- Review fractions and how to calculate the volume of cubes, spheres and cylinders. Provide sample problems that include measuring using a ruler.
- Divide the class into groups of three or four student each. Give each team a set of equipment.
- The group is responsible for working together and completing the activity together. Each student is responsible to fill out his/her own worksheet to be handed in.
- The group presents its findings to the class (see below).
- Day 1: Hand out worksheet 1. Students measure the mass and dimensions of known materials and calculate the density of each.
- Each team records its findings on the board and the class discusses the findings, including sources of error and possible variations in density results for different samples.
- The teams measure and calculate the density for the mystery object and determine what material the "mystery" object is, based on a comparison of this material and the list of known densities, those already calculated.
- The class comes together again to compare each group's results for the mystery object and assess what the groups have discovered.
- Day 2: Hand out worksheet 2. Students experiment with boats (plastic bottles) filled with various materials to determine an equation for the buoyant force. They then apply this equation to a real-life engineering problem outlined in the worksheet.
- After worksheets are completed, bring the class together to discuss these findings.
- The force supporting the floating object is known as the buoyant force. When an object is floating on water, the force of gravity on that object is equal to the buoyant force of the water.
- Buoyant force of water = density * displacement, which is equal to the force (due to gravity) of the boat = weight.
- The height above or below the water may change with the boat's orientation, but the volume above and below the water does not change.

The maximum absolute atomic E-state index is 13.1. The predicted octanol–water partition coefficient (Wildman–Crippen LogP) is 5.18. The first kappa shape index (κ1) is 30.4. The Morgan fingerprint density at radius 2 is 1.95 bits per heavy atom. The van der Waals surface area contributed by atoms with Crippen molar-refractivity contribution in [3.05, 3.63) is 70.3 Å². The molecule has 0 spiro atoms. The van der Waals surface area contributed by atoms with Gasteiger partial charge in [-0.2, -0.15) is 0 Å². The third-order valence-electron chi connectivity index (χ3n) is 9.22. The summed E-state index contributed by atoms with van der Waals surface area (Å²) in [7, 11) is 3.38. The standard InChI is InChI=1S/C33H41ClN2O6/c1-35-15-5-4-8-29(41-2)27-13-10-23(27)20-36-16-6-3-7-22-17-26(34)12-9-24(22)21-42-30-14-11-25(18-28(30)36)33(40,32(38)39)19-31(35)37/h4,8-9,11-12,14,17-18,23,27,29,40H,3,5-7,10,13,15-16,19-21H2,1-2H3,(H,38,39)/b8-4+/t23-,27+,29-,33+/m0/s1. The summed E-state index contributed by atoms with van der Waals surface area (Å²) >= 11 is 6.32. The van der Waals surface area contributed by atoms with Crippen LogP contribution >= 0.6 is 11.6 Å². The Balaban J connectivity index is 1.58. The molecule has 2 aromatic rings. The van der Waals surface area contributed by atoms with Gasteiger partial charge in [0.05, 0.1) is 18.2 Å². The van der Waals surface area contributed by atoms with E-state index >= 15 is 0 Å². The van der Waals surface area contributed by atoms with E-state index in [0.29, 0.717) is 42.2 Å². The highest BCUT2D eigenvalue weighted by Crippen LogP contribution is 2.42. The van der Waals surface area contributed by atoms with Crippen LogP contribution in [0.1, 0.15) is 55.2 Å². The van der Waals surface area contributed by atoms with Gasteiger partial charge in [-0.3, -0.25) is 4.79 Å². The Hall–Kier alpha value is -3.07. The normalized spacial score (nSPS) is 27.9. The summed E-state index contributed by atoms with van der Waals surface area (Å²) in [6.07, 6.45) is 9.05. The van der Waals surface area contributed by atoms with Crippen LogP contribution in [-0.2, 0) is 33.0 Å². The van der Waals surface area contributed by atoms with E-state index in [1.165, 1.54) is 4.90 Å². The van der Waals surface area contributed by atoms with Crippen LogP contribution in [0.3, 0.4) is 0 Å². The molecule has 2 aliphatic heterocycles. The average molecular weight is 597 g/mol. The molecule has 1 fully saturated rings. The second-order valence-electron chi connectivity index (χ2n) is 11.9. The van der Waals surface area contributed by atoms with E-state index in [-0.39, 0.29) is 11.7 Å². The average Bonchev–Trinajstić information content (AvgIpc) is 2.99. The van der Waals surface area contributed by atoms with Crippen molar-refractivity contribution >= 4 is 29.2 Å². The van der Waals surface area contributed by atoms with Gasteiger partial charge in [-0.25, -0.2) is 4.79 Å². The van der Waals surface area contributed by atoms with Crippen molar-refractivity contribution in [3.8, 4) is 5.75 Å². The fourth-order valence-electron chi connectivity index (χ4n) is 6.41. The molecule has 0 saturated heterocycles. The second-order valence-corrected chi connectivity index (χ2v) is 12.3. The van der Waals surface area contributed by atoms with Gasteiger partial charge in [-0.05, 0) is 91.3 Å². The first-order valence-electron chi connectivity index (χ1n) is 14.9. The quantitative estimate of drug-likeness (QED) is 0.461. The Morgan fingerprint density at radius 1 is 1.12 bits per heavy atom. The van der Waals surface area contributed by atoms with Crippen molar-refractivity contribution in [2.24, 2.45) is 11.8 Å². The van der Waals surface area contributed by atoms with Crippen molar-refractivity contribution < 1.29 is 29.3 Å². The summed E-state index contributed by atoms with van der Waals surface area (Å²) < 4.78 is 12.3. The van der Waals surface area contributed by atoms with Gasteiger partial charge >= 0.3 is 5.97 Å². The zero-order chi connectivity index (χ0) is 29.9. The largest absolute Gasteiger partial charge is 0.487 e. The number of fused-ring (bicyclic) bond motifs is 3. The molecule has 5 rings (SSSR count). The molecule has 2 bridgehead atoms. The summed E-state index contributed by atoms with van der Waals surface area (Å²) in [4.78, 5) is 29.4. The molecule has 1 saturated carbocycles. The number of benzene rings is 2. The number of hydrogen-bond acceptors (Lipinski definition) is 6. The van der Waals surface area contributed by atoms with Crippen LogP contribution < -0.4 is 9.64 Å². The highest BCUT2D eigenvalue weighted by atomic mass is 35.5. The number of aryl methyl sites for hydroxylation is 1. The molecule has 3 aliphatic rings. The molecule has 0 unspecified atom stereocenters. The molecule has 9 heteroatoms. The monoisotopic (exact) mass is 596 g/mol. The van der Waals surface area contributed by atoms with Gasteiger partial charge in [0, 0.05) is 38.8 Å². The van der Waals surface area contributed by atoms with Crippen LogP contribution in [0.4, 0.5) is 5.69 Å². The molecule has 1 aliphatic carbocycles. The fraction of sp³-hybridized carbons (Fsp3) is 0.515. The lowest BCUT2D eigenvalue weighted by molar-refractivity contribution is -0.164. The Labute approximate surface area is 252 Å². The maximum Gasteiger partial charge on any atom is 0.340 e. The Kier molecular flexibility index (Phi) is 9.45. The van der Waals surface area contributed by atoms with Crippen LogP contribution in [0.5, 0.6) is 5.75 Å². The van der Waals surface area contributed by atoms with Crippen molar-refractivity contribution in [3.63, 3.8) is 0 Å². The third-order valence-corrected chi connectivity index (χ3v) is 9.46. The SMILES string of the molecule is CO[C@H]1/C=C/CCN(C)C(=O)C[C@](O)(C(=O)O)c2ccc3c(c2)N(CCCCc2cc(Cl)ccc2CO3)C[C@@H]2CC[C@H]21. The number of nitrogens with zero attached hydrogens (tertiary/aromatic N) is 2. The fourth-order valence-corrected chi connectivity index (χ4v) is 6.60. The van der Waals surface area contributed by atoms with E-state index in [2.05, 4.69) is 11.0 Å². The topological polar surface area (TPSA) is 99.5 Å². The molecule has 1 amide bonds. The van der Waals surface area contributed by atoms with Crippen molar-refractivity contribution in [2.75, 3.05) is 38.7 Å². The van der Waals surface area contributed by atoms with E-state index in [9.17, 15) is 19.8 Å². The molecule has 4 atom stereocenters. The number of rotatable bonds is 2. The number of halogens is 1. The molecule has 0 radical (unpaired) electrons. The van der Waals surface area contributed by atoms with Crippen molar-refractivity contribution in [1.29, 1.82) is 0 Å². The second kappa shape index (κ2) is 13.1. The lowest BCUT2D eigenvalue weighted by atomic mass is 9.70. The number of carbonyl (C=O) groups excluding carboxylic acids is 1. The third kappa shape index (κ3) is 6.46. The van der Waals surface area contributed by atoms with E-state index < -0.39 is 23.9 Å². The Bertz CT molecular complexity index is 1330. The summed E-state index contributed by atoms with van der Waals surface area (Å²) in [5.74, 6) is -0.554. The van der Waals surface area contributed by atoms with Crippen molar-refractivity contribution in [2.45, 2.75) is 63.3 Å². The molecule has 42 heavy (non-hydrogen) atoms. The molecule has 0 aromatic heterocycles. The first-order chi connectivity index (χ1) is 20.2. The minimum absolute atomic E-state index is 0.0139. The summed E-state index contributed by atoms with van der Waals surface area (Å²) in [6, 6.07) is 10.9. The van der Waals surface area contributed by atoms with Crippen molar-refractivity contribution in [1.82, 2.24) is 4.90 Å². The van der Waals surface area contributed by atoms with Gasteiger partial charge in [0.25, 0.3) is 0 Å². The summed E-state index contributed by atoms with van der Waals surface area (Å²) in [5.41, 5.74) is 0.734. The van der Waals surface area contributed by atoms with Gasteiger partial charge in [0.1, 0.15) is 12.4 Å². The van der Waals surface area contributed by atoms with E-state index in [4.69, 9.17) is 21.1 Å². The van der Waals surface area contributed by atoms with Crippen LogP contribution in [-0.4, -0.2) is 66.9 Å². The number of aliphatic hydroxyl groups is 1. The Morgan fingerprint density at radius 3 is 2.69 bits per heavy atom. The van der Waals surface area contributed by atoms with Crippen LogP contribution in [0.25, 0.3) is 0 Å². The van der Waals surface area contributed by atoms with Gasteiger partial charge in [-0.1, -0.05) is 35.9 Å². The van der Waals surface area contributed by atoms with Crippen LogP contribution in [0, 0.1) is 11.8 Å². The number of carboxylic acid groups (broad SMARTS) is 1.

- Day 3: For the final engineering challenge, each group designs a boat hull based on what they know about densities and buoyant force.
- Each group uses a numerical model to calculate the dimensions of the hull with given design parameters, as outlined in the worksheet.
- Each group reports its findings to the class, as directed by the teacher.
- Explain how this activity relates to the engineering design process.
- The following is an example of the design project: Some of the largest oil supertankers are designed to carry 500,000 GWT (gross weight tons). This is 500,000,000 kg. It would require 500,000 liters of water to be displaced or 500,000 m^{3}! The hull for these ships can be 400 m (1312 ft) long and 60 m (197 ft) wide, giving a draft (submerged depth) of 20.8 m (68 ft)!
Attachments
Assessment
Activity Embedded Assessment
Post-Activity Assessment
- Find conversion factors and do all calculations independently.
- Analyze any geometric shape and complete the task independently.
- Apply the mathematics to the experimental results.
Activity Extensions
- What was something that was really good about this project? It could be something you were proud of accomplishing or something that went well in the activity. Explain why this was important.
- What is something you would do differently if you did this activity again or something (a skill or a process) you would like to work on after this activity? State how you would do this.
- What is something significant that you learned from this activity? This could be something you never noticed before or a light bulb (aha) moment.
References
Buoyancy. Last revised 26 March 2013. Wikipedia, The Free Encyclopedia. Accessed 28 March 2013. http://en.wikipedia.org/wiki/Buoyancy
Nave, C.R. Buoyancy. Hyperphysics. Department of Physics and Astronomy, Georgia State University. Accessed 28 March, 2013. http://hyperphysics.phy-astr.gsu.edu/hbase/pbuoy.html#buoy
Contributors
Andy Wekin
Copyright
© 2010 by Regents of the University of Colorado; original © 2010 Board of Regents, Washington State University
Supporting Program
CREAM GK-12 Program, Engineering Education Research Center, College of Engineering and Architecture, Washington State University
Acknowledgements
Last modified: March 30, 2015